The arms race in the 20th century is an instance of the quest for security getting out of control and producing the concept of Mutual Assured Destruction (MAD). Besides placing life on earth at risk, this fear driven quest for national security wasted talent and material on a huge scale.

The other side of this story is the 16-year-old girl who attempted a solo round the world sail with the full permission and help of her parents. To place yourself in such danger is foolishness and was obviously a publicity exercise. The number of bodies that litter the slopes of Mount Everest is also an illustration of how far people will go to assert their own triumphalism.

On the one hand we have risk management that suffocates our lives and on the other people who purposely place themselves at risk in order to prove their own bravery. Both of these attempts at the assertion of the human are wrongheaded and derive from the modern conclusion that man is the centre and pinnacle of the world. It seems that there is a new enthusiasm for building the tower of Babel.

The Christian tradition would correct both the suffocation of hyper risk management and manufactured risk taking. It would do this by convincing us of the contingency of our being, but more importantly by telling us who we are. Much of the distortion of the human in late modernity is due to our quest for identity. This is particularly true of those who place themselves at unnecessary risk. The scrabble for identity is endless outside of the church. We look for it in family trees, in achievement, in risky behaviour, in power and in sex and in money. But all of these identities are shallowly rooted in our lives and open onto nihilism, nothingness. Why do some of our highest achievers die from drug overdose?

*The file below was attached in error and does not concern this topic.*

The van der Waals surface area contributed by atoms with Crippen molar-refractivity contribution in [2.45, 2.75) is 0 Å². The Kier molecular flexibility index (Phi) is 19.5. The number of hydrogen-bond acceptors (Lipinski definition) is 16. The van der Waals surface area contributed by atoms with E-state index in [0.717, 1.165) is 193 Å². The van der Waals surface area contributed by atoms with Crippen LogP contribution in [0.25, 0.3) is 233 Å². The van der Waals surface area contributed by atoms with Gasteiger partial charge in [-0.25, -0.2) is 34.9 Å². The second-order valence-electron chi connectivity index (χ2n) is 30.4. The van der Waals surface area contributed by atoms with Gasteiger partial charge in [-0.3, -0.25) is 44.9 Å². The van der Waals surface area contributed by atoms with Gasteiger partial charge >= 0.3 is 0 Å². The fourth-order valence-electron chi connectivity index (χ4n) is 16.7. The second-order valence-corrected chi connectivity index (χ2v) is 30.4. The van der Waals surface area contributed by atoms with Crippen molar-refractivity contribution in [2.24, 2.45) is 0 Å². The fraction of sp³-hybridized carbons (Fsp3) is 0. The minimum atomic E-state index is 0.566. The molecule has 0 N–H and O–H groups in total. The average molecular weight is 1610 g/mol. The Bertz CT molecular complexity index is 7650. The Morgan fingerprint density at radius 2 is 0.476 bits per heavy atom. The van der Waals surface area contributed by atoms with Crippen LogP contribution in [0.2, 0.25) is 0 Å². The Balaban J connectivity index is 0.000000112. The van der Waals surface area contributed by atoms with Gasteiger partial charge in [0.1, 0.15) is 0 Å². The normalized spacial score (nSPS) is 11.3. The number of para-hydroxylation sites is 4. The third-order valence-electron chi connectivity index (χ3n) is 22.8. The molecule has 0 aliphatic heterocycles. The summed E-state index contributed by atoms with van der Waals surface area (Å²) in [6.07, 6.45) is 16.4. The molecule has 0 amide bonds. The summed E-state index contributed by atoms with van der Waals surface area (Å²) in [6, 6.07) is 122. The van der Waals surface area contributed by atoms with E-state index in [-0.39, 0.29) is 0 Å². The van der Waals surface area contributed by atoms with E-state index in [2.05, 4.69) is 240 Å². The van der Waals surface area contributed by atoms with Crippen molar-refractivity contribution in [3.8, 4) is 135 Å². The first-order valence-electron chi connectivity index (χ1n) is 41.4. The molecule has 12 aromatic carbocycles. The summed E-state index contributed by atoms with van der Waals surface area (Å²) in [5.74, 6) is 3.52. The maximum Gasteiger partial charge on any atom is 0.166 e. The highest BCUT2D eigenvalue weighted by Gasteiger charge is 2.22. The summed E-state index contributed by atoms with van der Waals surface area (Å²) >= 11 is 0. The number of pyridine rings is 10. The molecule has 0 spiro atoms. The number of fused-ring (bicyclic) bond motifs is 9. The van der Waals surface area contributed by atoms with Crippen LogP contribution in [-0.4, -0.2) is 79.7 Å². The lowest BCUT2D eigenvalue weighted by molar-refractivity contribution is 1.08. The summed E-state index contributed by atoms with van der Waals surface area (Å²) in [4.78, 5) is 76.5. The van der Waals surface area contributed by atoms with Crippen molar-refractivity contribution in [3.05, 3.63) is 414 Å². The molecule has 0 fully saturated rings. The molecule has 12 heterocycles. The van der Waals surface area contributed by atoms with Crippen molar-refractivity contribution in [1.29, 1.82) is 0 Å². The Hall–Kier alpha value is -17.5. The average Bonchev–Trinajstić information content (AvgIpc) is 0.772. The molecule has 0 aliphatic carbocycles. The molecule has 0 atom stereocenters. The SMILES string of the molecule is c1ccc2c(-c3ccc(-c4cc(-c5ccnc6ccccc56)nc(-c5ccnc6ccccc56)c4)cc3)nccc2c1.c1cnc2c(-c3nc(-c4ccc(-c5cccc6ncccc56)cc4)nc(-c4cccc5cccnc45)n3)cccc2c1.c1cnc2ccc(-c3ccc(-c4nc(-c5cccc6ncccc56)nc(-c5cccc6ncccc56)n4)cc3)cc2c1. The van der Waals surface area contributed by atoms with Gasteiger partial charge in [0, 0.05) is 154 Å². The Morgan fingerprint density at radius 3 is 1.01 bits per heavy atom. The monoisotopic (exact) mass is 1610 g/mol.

In the face of the fragile self of modernity the church proclaims that we are not the authors of our own lives. What a relief that is! We are not our own project. Our identity is given to us “in Christ”. To our surprise this does not mean that we must become religious but rather is the path to a freedom that the modern world would regard as risky. To become a disciple of Christ is to answer a call to radical freedom in which we recognise the contingency of human existence and are freed from “risk management” and also from the attempt through risky behaviour to establish the self.

Contrary to public opinion, Christian faith is not about securing a place in the afterlife, or assuming an absolute ethic, or an attempt to be perfect, it is about the resurrection of the dead. Hyper risk management and self indulgent risk taking are behaviours tainted by death, the death of imagination, of the spirit and of life, sometimes literally. These are all examples of the unbelief that brings death. The only cure is resurrection, to pass from death to life. This can only happen when the triumphant self gives itself away or is put to death in the waters of baptism. Human hubris is displaced by the grandeur of Christ.

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About the Author

Peter Sellick an Anglican deacon working in Perth with a background in the biological sciences.